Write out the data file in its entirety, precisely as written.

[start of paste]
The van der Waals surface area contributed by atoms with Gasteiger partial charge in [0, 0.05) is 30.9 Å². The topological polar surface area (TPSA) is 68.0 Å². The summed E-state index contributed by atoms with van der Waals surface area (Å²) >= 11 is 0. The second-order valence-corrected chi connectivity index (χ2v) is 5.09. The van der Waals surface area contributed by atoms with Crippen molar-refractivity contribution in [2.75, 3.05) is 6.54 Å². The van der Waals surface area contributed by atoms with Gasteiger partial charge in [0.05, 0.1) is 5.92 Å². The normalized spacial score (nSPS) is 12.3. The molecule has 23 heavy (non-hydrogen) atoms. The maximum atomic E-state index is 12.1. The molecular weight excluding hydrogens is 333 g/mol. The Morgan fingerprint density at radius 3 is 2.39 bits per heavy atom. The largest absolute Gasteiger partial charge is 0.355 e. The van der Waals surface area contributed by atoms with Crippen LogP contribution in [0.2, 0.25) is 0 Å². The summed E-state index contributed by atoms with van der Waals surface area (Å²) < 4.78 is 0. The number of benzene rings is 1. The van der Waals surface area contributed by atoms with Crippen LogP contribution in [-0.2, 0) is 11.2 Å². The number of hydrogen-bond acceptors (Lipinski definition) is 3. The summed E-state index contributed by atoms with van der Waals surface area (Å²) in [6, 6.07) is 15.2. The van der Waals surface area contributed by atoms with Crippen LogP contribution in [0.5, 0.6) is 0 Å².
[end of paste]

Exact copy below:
The van der Waals surface area contributed by atoms with Gasteiger partial charge in [0, 0.05) is 30.9 Å². The topological polar surface area (TPSA) is 68.0 Å². The summed E-state index contributed by atoms with van der Waals surface area (Å²) >= 11 is 0. The second-order valence-corrected chi connectivity index (χ2v) is 5.09. The van der Waals surface area contributed by atoms with Crippen molar-refractivity contribution in [2.75, 3.05) is 6.54 Å². The van der Waals surface area contributed by atoms with Gasteiger partial charge in [0.05, 0.1) is 5.92 Å². The normalized spacial score (nSPS) is 12.3. The molecule has 23 heavy (non-hydrogen) atoms. The maximum atomic E-state index is 12.1. The molecular weight excluding hydrogens is 333 g/mol. The Morgan fingerprint density at radius 3 is 2.39 bits per heavy atom. The largest absolute Gasteiger partial charge is 0.355 e. The van der Waals surface area contributed by atoms with Crippen LogP contribution in [0.2, 0.25) is 0 Å². The summed E-state index contributed by atoms with van der Waals surface area (Å²) < 4.78 is 0. The number of benzene rings is 1. The van der Waals surface area contributed by atoms with Crippen LogP contribution in [-0.2, 0) is 11.2 Å². The number of hydrogen-bond acceptors (Lipinski definition) is 3. The summed E-state index contributed by atoms with van der Waals surface area (Å²) in [6, 6.07) is 15.2. The van der Waals surface area contributed by atoms with Crippen LogP contribution in [0.5, 0.6) is 0 Å².